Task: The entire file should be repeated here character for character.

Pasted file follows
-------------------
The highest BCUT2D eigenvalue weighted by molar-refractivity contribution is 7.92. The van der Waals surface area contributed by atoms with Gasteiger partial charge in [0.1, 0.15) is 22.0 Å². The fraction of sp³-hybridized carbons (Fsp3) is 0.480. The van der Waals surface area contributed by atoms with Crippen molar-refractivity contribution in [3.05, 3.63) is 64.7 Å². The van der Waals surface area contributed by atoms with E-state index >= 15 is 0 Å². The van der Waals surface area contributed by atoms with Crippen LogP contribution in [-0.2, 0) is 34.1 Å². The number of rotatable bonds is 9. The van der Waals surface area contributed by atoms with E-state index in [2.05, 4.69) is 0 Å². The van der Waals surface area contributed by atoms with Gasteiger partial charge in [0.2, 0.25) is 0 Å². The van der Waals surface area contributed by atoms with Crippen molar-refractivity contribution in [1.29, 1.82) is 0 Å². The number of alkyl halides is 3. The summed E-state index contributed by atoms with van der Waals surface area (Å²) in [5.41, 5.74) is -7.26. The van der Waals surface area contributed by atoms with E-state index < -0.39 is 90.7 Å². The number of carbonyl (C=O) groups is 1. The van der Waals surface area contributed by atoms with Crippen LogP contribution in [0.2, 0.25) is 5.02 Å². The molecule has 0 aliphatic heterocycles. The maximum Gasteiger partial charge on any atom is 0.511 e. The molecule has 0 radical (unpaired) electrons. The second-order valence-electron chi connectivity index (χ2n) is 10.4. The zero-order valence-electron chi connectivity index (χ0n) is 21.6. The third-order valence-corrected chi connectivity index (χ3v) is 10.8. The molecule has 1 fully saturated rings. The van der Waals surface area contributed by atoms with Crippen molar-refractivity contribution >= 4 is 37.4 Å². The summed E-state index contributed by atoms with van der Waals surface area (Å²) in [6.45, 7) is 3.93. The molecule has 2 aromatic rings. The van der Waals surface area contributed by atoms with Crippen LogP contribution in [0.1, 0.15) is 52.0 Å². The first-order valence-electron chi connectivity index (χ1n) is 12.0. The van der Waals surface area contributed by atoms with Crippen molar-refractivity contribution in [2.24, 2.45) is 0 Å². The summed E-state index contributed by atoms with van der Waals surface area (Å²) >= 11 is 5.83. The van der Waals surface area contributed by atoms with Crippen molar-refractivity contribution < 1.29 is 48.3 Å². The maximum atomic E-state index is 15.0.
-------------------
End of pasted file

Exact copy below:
The highest BCUT2D eigenvalue weighted by molar-refractivity contribution is 7.92. The van der Waals surface area contributed by atoms with Gasteiger partial charge in [0.1, 0.15) is 22.0 Å². The fraction of sp³-hybridized carbons (Fsp3) is 0.480. The van der Waals surface area contributed by atoms with Crippen molar-refractivity contribution in [3.05, 3.63) is 64.7 Å². The van der Waals surface area contributed by atoms with E-state index >= 15 is 0 Å². The van der Waals surface area contributed by atoms with Crippen LogP contribution in [-0.2, 0) is 34.1 Å². The number of rotatable bonds is 9. The van der Waals surface area contributed by atoms with E-state index in [2.05, 4.69) is 0 Å². The van der Waals surface area contributed by atoms with Gasteiger partial charge in [0.2, 0.25) is 0 Å². The van der Waals surface area contributed by atoms with Crippen molar-refractivity contribution in [1.29, 1.82) is 0 Å². The number of alkyl halides is 3. The summed E-state index contributed by atoms with van der Waals surface area (Å²) in [5.41, 5.74) is -7.26. The van der Waals surface area contributed by atoms with E-state index < -0.39 is 90.7 Å². The number of carbonyl (C=O) groups is 1. The van der Waals surface area contributed by atoms with Crippen LogP contribution in [0.2, 0.25) is 5.02 Å². The molecule has 0 aliphatic heterocycles. The maximum Gasteiger partial charge on any atom is 0.511 e. The molecule has 0 radical (unpaired) electrons. The second-order valence-electron chi connectivity index (χ2n) is 10.4. The zero-order valence-electron chi connectivity index (χ0n) is 21.6. The third-order valence-corrected chi connectivity index (χ3v) is 10.8. The molecule has 1 fully saturated rings. The van der Waals surface area contributed by atoms with Crippen molar-refractivity contribution >= 4 is 37.4 Å². The summed E-state index contributed by atoms with van der Waals surface area (Å²) in [6.45, 7) is 3.93. The molecule has 2 aromatic rings. The van der Waals surface area contributed by atoms with Crippen LogP contribution in [0.1, 0.15) is 52.0 Å². The first-order valence-electron chi connectivity index (χ1n) is 12.0. The van der Waals surface area contributed by atoms with Crippen molar-refractivity contribution in [2.24, 2.45) is 0 Å². The summed E-state index contributed by atoms with van der Waals surface area (Å²) >= 11 is 5.83. The van der Waals surface area contributed by atoms with Crippen molar-refractivity contribution < 1.29 is 48.3 Å². The maximum atomic E-state index is 15.0.